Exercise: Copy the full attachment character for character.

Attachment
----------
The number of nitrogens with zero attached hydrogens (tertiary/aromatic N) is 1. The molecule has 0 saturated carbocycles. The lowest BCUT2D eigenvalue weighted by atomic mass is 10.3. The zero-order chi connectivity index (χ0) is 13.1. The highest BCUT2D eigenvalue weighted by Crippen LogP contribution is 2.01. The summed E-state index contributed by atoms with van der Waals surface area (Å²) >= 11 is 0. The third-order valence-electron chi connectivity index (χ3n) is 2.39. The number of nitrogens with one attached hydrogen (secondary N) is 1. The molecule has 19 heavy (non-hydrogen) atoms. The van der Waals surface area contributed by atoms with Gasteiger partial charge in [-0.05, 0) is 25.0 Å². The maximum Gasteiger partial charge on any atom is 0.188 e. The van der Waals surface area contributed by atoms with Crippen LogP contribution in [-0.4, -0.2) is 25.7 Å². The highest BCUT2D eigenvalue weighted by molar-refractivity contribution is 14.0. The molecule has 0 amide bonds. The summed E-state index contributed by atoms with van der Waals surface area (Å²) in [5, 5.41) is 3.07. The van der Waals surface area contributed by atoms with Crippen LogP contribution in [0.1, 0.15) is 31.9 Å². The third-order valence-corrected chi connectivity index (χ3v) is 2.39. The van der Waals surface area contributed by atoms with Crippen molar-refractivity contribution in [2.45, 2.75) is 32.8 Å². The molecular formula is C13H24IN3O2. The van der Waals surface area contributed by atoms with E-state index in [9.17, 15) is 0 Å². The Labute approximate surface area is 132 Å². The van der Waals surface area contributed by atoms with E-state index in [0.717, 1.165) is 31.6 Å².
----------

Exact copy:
The number of nitrogens with zero attached hydrogens (tertiary/aromatic N) is 1. The molecule has 0 saturated carbocycles. The lowest BCUT2D eigenvalue weighted by atomic mass is 10.3. The zero-order chi connectivity index (χ0) is 13.1. The highest BCUT2D eigenvalue weighted by Crippen LogP contribution is 2.01. The summed E-state index contributed by atoms with van der Waals surface area (Å²) >= 11 is 0. The third-order valence-electron chi connectivity index (χ3n) is 2.39. The number of nitrogens with one attached hydrogen (secondary N) is 1. The molecule has 19 heavy (non-hydrogen) atoms. The van der Waals surface area contributed by atoms with Gasteiger partial charge in [-0.05, 0) is 25.0 Å². The maximum Gasteiger partial charge on any atom is 0.188 e. The van der Waals surface area contributed by atoms with Crippen LogP contribution in [-0.4, -0.2) is 25.7 Å². The highest BCUT2D eigenvalue weighted by molar-refractivity contribution is 14.0. The molecule has 0 amide bonds. The summed E-state index contributed by atoms with van der Waals surface area (Å²) in [5, 5.41) is 3.07. The van der Waals surface area contributed by atoms with Crippen LogP contribution in [0.1, 0.15) is 31.9 Å². The third-order valence-corrected chi connectivity index (χ3v) is 2.39. The van der Waals surface area contributed by atoms with Crippen molar-refractivity contribution in [2.45, 2.75) is 32.8 Å². The molecular formula is C13H24IN3O2. The van der Waals surface area contributed by atoms with E-state index in [9.17, 15) is 0 Å². The Labute approximate surface area is 132 Å². The van der Waals surface area contributed by atoms with E-state index in [0.717, 1.165) is 31.6 Å².